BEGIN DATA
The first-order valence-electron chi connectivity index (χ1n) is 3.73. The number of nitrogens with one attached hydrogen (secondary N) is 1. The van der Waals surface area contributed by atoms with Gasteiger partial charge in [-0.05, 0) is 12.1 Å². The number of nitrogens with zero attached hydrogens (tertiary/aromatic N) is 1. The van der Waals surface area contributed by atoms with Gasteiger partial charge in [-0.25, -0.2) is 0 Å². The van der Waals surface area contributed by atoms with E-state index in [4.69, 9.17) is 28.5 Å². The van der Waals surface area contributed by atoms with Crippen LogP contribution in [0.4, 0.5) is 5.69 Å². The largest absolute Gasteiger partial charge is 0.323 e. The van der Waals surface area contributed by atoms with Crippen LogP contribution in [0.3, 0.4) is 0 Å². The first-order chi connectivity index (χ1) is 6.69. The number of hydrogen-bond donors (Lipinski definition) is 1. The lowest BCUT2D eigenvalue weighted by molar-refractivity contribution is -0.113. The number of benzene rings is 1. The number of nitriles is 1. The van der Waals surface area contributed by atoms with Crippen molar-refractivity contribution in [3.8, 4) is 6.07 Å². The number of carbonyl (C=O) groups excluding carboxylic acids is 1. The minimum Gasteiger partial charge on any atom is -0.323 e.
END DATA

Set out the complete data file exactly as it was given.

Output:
The first-order valence-electron chi connectivity index (χ1n) is 3.73. The number of nitrogens with one attached hydrogen (secondary N) is 1. The van der Waals surface area contributed by atoms with Gasteiger partial charge in [-0.05, 0) is 12.1 Å². The number of nitrogens with zero attached hydrogens (tertiary/aromatic N) is 1. The van der Waals surface area contributed by atoms with Gasteiger partial charge in [-0.25, -0.2) is 0 Å². The van der Waals surface area contributed by atoms with E-state index in [4.69, 9.17) is 28.5 Å². The van der Waals surface area contributed by atoms with Crippen LogP contribution in [0.4, 0.5) is 5.69 Å². The largest absolute Gasteiger partial charge is 0.323 e. The van der Waals surface area contributed by atoms with Crippen LogP contribution in [0.3, 0.4) is 0 Å². The first-order chi connectivity index (χ1) is 6.69. The number of hydrogen-bond donors (Lipinski definition) is 1. The lowest BCUT2D eigenvalue weighted by molar-refractivity contribution is -0.113. The number of benzene rings is 1. The number of nitriles is 1. The van der Waals surface area contributed by atoms with Crippen molar-refractivity contribution in [3.8, 4) is 6.07 Å². The number of carbonyl (C=O) groups excluding carboxylic acids is 1. The minimum Gasteiger partial charge on any atom is -0.323 e.